You take your family out camping for the weekend in the Sierra Mountains and you packed everything you need for a weekend getaway. You made a checklist and went over it several times. Shelter- check; fire- check; food- check; and water- check and double check. The vehicle is packed and you're ready to head out for your family adventure.
Feeling adventurous, you decide to go on a backcountry hiking trip instead. You wonder if you have enough supplies and equipment to do this, and you decide that you'll be okay for the trip. You arrive at the ranger station and get your permit and a map and ask the ranger for a good trail with a lot of things to see.
You're ready to head out.
Throughout the hike, you periodically check the map, and that's when you realize that things don't look right. You should be at the campsite by now, and wonder if you took the wrong trail and if you're lost. we only brought enough supplies for a couple of days, what are we going to do!
You decide to set up camp and take an inventory of your supplies, knowing that you only packed enough for a couple of days. You realized that you aren't going to have enough water if you are, indeed lost, and you start to panic.
This is a real life scenario that can and has happened. It's important to learn new skills that better prepare us for the worst case scenario.
This week's lesson is water purification and collection. Finding and purifying water is not as hard as some people think it is. The first method is to always be prepared. This means that I always carry a portable water filter. These can be purchased from any major outdoor store, and I suggest you buy two-- one to practice with, and one that you carry with you.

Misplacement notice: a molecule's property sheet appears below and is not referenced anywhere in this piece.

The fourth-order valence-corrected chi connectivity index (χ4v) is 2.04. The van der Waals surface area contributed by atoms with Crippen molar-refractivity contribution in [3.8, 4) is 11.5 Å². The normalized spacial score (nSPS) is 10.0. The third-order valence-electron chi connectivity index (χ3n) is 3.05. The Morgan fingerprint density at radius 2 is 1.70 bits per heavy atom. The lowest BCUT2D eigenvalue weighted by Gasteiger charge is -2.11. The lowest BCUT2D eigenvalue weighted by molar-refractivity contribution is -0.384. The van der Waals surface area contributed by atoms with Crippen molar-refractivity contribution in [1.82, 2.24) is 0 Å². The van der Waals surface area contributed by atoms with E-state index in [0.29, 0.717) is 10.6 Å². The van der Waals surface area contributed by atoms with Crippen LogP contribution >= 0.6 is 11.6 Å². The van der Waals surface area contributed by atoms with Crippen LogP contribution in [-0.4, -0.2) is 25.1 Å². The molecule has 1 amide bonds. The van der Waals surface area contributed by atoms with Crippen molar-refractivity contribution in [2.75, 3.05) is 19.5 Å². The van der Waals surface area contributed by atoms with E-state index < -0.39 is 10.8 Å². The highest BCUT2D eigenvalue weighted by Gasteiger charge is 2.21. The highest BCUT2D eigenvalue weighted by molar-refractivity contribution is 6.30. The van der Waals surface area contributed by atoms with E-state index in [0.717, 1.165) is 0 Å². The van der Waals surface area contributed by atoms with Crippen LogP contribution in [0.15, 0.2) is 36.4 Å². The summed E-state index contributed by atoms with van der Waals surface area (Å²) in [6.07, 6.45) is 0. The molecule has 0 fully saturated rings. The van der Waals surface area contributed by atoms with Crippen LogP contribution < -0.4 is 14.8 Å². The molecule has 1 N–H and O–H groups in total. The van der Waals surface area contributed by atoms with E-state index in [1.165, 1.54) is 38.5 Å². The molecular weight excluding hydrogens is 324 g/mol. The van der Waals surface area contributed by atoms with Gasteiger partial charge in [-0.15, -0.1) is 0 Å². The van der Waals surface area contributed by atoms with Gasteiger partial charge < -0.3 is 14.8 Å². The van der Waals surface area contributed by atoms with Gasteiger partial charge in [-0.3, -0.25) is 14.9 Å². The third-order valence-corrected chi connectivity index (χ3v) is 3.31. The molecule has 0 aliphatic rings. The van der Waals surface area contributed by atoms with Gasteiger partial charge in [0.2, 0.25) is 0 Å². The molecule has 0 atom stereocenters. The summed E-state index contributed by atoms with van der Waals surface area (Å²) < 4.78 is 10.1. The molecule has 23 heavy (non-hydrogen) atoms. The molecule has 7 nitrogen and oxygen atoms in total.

I use the Sawyer water filter. It is small and light and can be screwed on any type of coke plastic bottle. This water filter only filters out bacteria and viruses and other biological organisms. Unfortunately, it doesn't filter out chemicals.
The second method is a solar bottle. Take a clear plastic 20 oz or less water or coke bottle and fill it with dirty water. Next, place the bottle on a dark surface like a rooftop in direct sunlight for six to eight hours. The sunlight will heat the water up to 180 degrees, and the UV light will kill the bacteria and viruses in the water effectively pasteurizing it. This method only works on a clear bright sunny hot summer day, and will not work in the cool months of fall, winter or spring.
The third method is to boil the water. This is simple, and all you need is something to boil water in and a fire. Start by finding clear running water from a river or creek. Scope out the water and make sure you don't get any dirt or other foreign objects in it. Next, place the pot over a fire by making a tripod over the fire. Boil the water for at least for 15 minutes or more.
Caution: While it is possible to boil water in a plastic bottle, I don't suggest it as the bottle heats up, it can melt the plastic could get into the water, so I would use a metal pot if possible. Let the water cool for at least 5 minutes or more before you drink it.
This is how you can find and purify water in a survival situation like the one above.
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The Second Amendment Advocate and Avid Cyclist